Analyzing datasets from our clients’ real-world studies can be complicated. The nature of these studies, and what sets them apart from randomized controlled trials (RCTs) – namely, the flexibility of digital data collection compared with the rigid experimental boundaries of trials – means that a data analysis question that seems simple at the outset could have different answers depending on the approach. The obstacles to overcome also vary, and how they are preempted or resolved can have a considerable impact on eventual success. We’ll be exploring two theoretical examples in this post.
We are running an observational study investigating a disease of interest, and there is a survey question that asks study participants whether they have been tested for the expression of a certain gene; this data could then be linked to diagnosis or healthcare resource use. Participants can either select one of the following responses or skip the question altogether.
|Question 1: I have been tested for gene X|
|I don’t know|
|Prefer not to answer|
Participants are then asked:
|Question 2: I tested positive for gene X|
|I don’t know|
|Prefer not to answer|
Assume we find out from Question 2 that 100 people in the study cohort are positive for gene X. To get a percentage for this, what number do we use as the denominator?
- All participants who answered Question 1?
- Only those who answered “Yes” to Question 1?
- Only those who answered Question 2 (this could be a different number)?
On top of this, how should we address participants who skip the question or select “I don’t know” or “Prefer not to answer”?
These issues are not trivial. A client’s product could be intended only for those with a particular gene or antibody expression, and pricing could be impacted by these percentages. If we go out into the world, will we find the same percentage of people who express gene X as was shown in our analysis? Or will those not providing an answer impact the external validity of the results?
Imagine running an engagement analysis across a digital registry to establish whether participants are contributing data in a consistent and complete manner. To get a value to represent engagement, we need to consider numerators and denominators for the calculation.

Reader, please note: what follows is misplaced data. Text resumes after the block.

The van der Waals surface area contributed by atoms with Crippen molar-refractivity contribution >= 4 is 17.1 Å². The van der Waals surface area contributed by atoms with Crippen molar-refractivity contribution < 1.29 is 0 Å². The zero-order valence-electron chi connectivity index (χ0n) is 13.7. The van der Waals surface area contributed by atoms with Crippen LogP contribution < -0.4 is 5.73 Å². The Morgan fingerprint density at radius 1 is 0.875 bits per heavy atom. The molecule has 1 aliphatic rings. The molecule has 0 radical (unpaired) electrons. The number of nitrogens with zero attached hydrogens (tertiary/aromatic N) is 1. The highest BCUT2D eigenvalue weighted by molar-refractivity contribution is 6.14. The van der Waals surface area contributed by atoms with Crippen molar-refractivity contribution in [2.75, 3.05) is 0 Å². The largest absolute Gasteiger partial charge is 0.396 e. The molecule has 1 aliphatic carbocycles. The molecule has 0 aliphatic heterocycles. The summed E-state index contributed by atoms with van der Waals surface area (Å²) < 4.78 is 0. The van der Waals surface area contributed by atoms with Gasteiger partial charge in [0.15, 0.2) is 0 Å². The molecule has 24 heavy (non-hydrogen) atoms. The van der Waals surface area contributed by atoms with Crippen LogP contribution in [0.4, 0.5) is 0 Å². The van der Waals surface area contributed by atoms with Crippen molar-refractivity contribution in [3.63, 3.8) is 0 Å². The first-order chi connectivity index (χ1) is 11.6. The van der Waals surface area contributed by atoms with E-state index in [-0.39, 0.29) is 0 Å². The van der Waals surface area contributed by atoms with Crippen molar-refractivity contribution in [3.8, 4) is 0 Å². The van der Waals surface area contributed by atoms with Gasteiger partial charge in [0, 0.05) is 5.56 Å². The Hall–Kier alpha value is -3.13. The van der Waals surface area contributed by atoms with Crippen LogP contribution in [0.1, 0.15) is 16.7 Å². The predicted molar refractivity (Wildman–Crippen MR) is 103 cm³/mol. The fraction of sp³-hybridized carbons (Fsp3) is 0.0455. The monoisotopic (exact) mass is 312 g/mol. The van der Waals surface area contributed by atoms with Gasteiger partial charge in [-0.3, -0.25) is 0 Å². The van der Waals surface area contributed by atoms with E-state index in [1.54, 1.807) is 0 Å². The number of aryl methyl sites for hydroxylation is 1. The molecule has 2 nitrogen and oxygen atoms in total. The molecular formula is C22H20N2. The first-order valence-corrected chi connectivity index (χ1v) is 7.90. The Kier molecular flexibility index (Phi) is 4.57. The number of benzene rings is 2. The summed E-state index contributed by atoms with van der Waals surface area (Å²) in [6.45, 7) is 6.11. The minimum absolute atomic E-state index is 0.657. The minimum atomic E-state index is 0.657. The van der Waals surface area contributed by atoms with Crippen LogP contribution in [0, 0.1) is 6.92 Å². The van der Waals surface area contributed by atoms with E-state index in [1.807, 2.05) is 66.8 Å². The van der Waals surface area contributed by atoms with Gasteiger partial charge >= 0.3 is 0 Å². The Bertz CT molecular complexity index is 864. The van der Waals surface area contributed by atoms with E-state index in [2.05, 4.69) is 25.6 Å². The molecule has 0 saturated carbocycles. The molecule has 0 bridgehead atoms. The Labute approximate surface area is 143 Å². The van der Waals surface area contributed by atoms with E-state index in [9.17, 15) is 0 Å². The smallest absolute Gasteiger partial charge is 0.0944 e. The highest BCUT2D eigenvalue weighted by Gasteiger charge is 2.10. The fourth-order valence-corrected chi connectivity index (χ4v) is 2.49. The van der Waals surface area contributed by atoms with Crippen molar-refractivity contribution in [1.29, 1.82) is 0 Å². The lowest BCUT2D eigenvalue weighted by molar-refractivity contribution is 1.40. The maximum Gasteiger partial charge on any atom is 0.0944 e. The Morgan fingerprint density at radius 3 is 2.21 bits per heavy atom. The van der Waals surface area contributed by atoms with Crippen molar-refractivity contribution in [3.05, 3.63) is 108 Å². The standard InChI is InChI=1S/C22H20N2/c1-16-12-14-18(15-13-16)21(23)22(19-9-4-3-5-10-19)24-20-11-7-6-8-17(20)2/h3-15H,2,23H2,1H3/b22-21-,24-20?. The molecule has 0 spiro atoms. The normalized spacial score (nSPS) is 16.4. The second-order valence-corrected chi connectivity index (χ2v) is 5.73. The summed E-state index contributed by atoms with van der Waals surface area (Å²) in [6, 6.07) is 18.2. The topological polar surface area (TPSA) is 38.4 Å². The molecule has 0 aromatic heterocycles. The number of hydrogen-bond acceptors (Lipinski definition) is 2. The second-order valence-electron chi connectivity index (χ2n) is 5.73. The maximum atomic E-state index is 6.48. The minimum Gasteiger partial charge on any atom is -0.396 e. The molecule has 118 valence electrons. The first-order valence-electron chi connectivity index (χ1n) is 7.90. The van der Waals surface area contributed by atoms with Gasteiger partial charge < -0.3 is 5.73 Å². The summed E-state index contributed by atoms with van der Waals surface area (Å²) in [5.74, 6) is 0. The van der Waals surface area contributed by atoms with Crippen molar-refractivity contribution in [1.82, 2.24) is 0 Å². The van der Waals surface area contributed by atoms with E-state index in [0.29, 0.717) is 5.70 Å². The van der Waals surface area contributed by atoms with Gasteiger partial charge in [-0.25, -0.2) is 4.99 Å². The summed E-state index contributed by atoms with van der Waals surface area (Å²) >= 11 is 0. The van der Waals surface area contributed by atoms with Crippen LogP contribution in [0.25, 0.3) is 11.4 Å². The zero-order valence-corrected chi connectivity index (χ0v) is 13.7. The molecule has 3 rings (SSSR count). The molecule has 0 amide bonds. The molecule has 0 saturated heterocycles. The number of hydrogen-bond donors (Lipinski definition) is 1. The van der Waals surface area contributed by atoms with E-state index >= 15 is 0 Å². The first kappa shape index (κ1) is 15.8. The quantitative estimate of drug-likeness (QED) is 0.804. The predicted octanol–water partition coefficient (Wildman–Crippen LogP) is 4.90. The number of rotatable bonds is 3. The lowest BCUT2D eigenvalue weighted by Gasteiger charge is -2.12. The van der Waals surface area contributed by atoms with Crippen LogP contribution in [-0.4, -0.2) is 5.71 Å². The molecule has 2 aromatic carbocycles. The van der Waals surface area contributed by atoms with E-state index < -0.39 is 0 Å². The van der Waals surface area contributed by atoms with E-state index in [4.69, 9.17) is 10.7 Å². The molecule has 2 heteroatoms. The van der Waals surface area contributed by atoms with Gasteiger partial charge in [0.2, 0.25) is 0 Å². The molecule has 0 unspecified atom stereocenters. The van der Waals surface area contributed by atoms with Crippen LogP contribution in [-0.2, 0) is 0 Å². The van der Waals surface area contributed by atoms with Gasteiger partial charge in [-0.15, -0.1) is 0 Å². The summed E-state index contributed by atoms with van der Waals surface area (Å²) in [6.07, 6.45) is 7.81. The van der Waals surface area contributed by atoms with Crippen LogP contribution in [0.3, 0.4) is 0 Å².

In terms of numerators, are we looking at:
- How many surveys participants have completed overall?
- How many questions, within a particular survey, participants have completed?
- The same questions, but for participants who report experiencing a certain symptom or comorbidity?
In terms of the denominator, the natural answer in many cases is to use the number of surveys administered. However, we need to consider that different surveys will have different administration schedules, and participants will have been in the study for different periods of time – meaning that finding a denominator that works across large parts of the study population can be challenging. Further complicating the situation is attrition: participants may stop entering data in a study app without officially “leaving” the study, or they may have a rapidly progressing disease that affects their ability to interact with a study app.
Handling obstacles in real-world data analytics
Real-world data analytics necessitates overcoming obstacles. Knowing how to deal with these obstacles comes with experience: establishing a clear statistical analysis plan with the client, developing methods to track shifting numbers and arranging contingency plans for different circumstances, and learning what you shouldn’t overthink and what you can’t overthink enough, are all part of the process.
Our Data team has substantial experience of adapting the analytics process to diverse digital real-world studies. To learn more about our capabilities, get in touch at email@example.com.
By Dr Casey Quinn and Amber Kudlac